The latest edition of Cultural Trends leads with two articles on the way that those who support the UK’s creative industries create and then use data and ‘evidence’ for their usefulness. One example of the sort of advocacy that currently happens might be — an organisation feels the need for a publication that will showcase “best practice” in using artists to consult with isolated communities. They can find no such pre-existing “best practice” projects, so they recruit some community artists to do these projects. The results are set to be featured as “best practice” in the publication, in order to help elicit future funding.  It’s to be hoped that the projects are indeed successes.  But the risk of failure, in even the best managed project and with strong artists, is significant. What if the artists fail? One might suspect that bureaucratic momentum will mean that their project would be massaged to appear as a “best practice” project anyway, since the editors of the publication will be those who paid for the projects. The same kind of massaging happens at a wider level, with regional cultural organisations exhibiting an …/cough/… “overly pragmatic attitude to evidence”, especially to evidence about employment figures.

So, back to Cultural Trends. The lead article is:- “Beyond advocacy: “Developing an evidence base for regional creative industry strategies” by Calvin Taylor. This is part of the current scrummage among policy wonks, ahead of the Treasury’s forthoming Spending Review, which is expected to significantly cut arts spending across the UK and pave the way for a drastic reduction / rationalisation of business-support agencies.  Some snippets…

” … despite the number of mapping and economic assessment exercises that have been carried out, there has been no consensus about the central issues concerning methodology, definitions of robustness and the balance between primary research and secondary analysis of existing data.”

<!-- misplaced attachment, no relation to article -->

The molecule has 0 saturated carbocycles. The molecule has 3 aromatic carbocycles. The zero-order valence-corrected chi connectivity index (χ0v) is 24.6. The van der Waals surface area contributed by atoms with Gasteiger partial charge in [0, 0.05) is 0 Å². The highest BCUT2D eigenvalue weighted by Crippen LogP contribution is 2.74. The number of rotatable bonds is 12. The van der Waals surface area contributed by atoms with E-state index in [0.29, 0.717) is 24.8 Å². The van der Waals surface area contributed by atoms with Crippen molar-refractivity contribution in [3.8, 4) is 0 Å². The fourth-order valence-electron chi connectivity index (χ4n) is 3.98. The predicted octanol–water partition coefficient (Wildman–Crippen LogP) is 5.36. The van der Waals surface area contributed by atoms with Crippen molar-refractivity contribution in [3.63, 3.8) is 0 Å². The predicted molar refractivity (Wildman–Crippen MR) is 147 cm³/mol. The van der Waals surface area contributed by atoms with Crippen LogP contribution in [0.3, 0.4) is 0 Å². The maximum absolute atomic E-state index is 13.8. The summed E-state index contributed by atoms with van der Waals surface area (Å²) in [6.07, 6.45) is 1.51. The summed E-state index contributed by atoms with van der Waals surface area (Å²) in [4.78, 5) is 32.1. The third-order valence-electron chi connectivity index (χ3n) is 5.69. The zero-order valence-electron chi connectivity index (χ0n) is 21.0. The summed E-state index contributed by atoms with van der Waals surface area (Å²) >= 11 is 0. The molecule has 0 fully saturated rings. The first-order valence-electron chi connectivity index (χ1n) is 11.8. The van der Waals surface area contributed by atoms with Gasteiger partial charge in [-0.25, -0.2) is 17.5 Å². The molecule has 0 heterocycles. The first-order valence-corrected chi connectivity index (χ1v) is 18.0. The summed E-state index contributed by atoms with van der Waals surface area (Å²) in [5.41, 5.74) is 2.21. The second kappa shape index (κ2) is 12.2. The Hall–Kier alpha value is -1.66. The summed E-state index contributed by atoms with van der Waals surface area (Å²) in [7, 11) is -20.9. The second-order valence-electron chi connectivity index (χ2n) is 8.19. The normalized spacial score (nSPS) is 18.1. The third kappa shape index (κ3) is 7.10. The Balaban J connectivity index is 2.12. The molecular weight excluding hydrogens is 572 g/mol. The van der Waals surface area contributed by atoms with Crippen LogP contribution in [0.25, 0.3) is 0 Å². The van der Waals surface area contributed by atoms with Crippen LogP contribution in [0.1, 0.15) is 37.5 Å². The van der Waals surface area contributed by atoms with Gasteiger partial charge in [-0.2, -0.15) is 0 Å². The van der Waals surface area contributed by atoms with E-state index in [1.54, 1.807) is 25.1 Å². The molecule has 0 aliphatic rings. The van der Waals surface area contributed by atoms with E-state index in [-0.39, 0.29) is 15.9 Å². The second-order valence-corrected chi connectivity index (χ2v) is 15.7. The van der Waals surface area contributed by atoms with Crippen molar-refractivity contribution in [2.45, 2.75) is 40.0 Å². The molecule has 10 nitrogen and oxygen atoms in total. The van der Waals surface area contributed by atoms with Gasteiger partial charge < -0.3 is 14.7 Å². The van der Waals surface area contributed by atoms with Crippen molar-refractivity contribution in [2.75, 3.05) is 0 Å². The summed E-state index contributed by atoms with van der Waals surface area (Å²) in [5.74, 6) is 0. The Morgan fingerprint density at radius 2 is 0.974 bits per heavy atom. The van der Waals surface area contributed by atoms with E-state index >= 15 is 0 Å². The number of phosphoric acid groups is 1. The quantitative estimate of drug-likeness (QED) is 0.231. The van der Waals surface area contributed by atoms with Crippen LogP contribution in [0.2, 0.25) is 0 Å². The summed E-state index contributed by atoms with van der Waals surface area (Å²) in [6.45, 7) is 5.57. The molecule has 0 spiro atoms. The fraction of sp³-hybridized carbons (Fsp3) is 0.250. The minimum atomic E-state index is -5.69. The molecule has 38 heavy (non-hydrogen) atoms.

“… growth patterns [of the creative industries in the UK regions, 1998-2002] are in an important respect the product of classification [i.e. DCMS figures lumped in all .dot com ‘Software consultancy and supply’ as being ‘creative industries’], rather than the observable behaviour of the relevant economic activity. Equally problematic, from a cultural sector advocacy perspective, are the corresponding figures for the combined arts activity classifications [because it appears the contribution of ‘the arts’ to regional creative industries has – in the three regions sampled – stayed static at around 12 percent].”

When he takes out ‘Software consultancy and supply’ from the 1998-2002 calculations, the author sees a very different picture. A much more modest growth in creative industries employment, with some regions like the North West being essentially ‘back where they started’ by 2002.  He concludes that…

“The current danger is that regional policy will potentially misfire unless advocacy for the creative industries rises to the challenge of developing a credible evidence base,”.

Is this credible evidence base being speedily developed in the West Midlands?  Thankfully the second Cultural Trends article, “Extending the cultural research infrastructure: The rise of the regional cultural consortiums in England” reports that a cultural industries researcher is indeed being recruited to cover the West Midlands, paid for from a regional research budget of £60k (£36k in real terms) over three years, and they’re to be based in the Regional Observatory. Let’s hope they’re a quick worker. [tags]creative industries[/tags]